Monday 23 March 2015

Festival round-up megablog 2

Love is Strange

Love is Strange (2013) is an increasingly rare slice of life picture, set in New York right now. How else will future generations know about last year’s red trousers outbreak? I paused The Passenger (1975) the other week in order to fathom the apparel of a passer-by. I can’t describe it. Ben (John Lithgow) and George (Alfred Molina) are getting married after a 39 year engagement, of sorts. They would have done it sooner but it was not in the statute books. Their new status leads directly to George losing his music teacher job at a Catholic school. He does not contest it. Ben’s pension is their only income so they downsize: they sell their apartment, getting stung by the small print, and stay, separately, with neighbours or relatives.

The film improved days after I’d watched it. They are a lovely couple – it’s Lithgow and Molina – but we don’t see them together enough. I would have liked a prelude; we first see them on their wedding day. When the two men embrace, after weeks apart, you remember they’re still newlyweds. The b-story, about a teenage boy’s growing pains, did not add much for me at the time. Though he did have a five pound note pinned to his bedroom wall. They put the budget on the screen. The scenes between his mother, Marisa Tomei, and her brother and lodger, John Lithgow, were far more fun. The credits listed 26 producers, thanks another 70 and I suspect that the artists made a small contribution to have their paintings featured. It’s a sweet, sad, small snapshot. It’s only when I thought of other films about loss of income that its subtleties are revealed. They should have been able to continue from where they left off. If they had not married George would not have lost his job and all the things that followed. This small set-back – Ben imagines it will all be sorted out within a few weeks – has the worst possible consequence. We leave George, remarkably stoic, hanging Ben’s final, unfinished, painting on the wall of their dream apartment. This bad year cost him a further ten years of Ben’s love and company.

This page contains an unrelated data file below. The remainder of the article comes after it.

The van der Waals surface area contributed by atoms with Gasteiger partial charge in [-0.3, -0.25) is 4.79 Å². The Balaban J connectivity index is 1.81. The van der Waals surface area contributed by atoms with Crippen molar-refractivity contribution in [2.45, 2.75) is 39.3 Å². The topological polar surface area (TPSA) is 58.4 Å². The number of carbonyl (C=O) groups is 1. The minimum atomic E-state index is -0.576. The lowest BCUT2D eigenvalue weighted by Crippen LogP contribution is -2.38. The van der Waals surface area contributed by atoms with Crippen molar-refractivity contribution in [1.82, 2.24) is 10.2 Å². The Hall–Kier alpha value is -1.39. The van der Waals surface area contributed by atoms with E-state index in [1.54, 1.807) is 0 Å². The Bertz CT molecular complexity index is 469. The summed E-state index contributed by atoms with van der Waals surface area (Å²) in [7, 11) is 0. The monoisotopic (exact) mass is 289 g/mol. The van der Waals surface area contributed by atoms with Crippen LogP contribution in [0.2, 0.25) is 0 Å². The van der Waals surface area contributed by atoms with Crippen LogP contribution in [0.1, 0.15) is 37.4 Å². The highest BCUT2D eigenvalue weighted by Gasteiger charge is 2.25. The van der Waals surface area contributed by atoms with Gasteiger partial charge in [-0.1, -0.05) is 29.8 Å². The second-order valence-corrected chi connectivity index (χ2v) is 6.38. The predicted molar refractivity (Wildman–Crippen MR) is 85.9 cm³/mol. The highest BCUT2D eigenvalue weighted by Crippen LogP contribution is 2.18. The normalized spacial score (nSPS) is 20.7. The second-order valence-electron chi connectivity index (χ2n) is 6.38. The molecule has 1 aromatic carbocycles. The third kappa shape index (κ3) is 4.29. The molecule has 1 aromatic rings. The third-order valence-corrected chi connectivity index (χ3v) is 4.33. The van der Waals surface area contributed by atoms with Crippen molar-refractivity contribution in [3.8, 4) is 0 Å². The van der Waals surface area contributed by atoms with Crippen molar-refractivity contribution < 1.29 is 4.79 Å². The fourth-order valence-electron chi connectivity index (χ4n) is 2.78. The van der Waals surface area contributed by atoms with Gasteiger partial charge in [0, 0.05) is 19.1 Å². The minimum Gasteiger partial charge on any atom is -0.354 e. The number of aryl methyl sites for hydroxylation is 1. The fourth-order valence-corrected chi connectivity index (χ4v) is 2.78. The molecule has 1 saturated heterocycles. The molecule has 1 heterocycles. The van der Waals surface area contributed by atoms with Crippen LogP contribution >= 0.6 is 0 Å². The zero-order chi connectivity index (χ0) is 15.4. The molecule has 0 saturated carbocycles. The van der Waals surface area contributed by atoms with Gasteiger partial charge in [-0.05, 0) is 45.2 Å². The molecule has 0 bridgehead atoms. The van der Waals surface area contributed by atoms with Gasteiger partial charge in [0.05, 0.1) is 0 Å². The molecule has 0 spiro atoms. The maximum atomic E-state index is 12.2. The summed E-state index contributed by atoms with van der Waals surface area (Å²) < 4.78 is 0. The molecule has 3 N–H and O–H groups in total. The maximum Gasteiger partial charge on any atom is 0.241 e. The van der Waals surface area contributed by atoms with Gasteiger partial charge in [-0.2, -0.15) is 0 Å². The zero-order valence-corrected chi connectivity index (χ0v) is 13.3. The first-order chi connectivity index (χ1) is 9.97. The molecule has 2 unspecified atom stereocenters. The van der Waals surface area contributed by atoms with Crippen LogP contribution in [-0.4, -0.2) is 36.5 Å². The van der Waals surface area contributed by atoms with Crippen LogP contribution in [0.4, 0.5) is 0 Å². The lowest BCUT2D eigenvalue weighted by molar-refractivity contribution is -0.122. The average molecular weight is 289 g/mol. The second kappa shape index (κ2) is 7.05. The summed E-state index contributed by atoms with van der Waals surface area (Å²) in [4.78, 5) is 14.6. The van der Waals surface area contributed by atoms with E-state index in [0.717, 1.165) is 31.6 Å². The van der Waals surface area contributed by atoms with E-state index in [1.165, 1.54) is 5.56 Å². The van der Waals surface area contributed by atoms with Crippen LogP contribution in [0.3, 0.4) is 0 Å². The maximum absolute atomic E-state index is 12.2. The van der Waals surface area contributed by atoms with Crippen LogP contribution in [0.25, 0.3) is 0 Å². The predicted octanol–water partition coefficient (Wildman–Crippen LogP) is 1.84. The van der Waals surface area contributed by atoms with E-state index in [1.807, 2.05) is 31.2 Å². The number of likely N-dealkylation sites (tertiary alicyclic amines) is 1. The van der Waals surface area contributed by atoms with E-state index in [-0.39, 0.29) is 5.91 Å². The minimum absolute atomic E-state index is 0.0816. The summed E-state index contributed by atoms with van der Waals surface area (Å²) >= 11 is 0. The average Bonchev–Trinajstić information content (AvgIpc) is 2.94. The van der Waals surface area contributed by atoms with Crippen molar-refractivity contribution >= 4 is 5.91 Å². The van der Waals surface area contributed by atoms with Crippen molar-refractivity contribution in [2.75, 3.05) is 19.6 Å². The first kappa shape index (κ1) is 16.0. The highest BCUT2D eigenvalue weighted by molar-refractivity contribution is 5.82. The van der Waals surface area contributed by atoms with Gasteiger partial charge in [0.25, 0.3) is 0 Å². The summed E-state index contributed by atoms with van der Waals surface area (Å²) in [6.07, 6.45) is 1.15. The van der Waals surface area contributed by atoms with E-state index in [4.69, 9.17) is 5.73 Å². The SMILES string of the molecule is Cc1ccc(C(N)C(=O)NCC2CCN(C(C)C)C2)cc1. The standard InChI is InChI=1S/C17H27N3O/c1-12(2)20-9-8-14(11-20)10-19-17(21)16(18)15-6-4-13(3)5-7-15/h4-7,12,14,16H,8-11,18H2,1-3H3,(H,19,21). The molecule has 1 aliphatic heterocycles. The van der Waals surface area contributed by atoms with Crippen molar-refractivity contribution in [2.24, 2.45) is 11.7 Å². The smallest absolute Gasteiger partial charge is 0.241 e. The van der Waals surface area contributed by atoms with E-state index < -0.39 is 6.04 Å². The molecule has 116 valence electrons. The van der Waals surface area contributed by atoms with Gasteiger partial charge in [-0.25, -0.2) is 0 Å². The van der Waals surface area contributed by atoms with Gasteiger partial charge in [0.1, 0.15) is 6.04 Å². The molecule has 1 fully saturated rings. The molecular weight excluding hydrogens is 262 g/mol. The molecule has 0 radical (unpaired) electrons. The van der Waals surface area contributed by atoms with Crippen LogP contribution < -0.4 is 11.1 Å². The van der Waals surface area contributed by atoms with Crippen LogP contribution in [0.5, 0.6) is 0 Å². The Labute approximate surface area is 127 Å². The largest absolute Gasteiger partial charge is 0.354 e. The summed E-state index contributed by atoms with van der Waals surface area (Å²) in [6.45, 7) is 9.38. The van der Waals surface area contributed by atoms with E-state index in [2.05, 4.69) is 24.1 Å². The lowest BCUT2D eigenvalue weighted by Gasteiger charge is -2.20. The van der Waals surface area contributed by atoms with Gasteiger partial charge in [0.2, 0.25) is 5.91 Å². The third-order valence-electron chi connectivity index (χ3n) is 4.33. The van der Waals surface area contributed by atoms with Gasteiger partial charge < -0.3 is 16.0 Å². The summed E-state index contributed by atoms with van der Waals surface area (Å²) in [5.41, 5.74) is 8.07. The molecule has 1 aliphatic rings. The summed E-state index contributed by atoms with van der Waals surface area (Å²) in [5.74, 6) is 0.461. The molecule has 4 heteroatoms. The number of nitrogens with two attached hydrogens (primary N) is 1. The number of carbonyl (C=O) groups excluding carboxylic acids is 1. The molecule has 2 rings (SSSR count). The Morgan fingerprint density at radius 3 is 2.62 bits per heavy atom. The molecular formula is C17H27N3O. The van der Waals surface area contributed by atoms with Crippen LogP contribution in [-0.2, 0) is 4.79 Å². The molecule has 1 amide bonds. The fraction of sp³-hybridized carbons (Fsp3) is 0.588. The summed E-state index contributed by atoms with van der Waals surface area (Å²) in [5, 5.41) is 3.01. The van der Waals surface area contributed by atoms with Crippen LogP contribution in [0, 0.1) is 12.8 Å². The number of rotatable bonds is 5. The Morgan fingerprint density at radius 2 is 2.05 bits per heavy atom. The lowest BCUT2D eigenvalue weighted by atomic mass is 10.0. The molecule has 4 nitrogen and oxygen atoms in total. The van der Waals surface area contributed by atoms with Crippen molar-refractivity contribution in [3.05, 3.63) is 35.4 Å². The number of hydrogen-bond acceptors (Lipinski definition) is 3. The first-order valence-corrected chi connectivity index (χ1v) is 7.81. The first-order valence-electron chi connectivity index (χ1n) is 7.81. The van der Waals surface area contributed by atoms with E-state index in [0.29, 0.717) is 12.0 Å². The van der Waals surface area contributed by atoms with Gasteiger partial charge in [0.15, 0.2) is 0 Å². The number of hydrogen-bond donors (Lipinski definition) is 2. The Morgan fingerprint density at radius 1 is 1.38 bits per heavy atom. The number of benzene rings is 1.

Is George too placid? During their date night Ben claims to have campaigned for gay civil rights during the 1960s. They don’t fight any battles, despite several opportunities, during the film. In his sister’s house Ben does not know when to speak and when not. The b-story boy does not attend his own uncle’s funeral. They have been sharing the same bunk-bed for the past few months. George accepts his rationale. It’s an approach that worked blissfully for 40 years and then, like an economic policy, fell apart overnight.

The Tracker (2002), a superb Australian Western, also features an old man holding the middle ground and a young man with some growing up to do. The moment you see his small stringed instrument you know it will be the first of the group to go. He destroys it in a young man’s idea of penance. Westerns have taught us that the man with the gun wins the argument. There’s a difference of opinion, a gun is produced and, as if by magic, the decision is made. Might is right. To think I avoided Whiplash (2014), which everyone says is excellent, because of the aggression. David Gulpili plays The Tracker, leading The Fanatic (Gary Sweet), The Follower (Damon Gameau) and The Veteran (Grant Page) after The Fugitive (Noel Wilton). The Fanatic is a serial killer in a soldier’s uniform.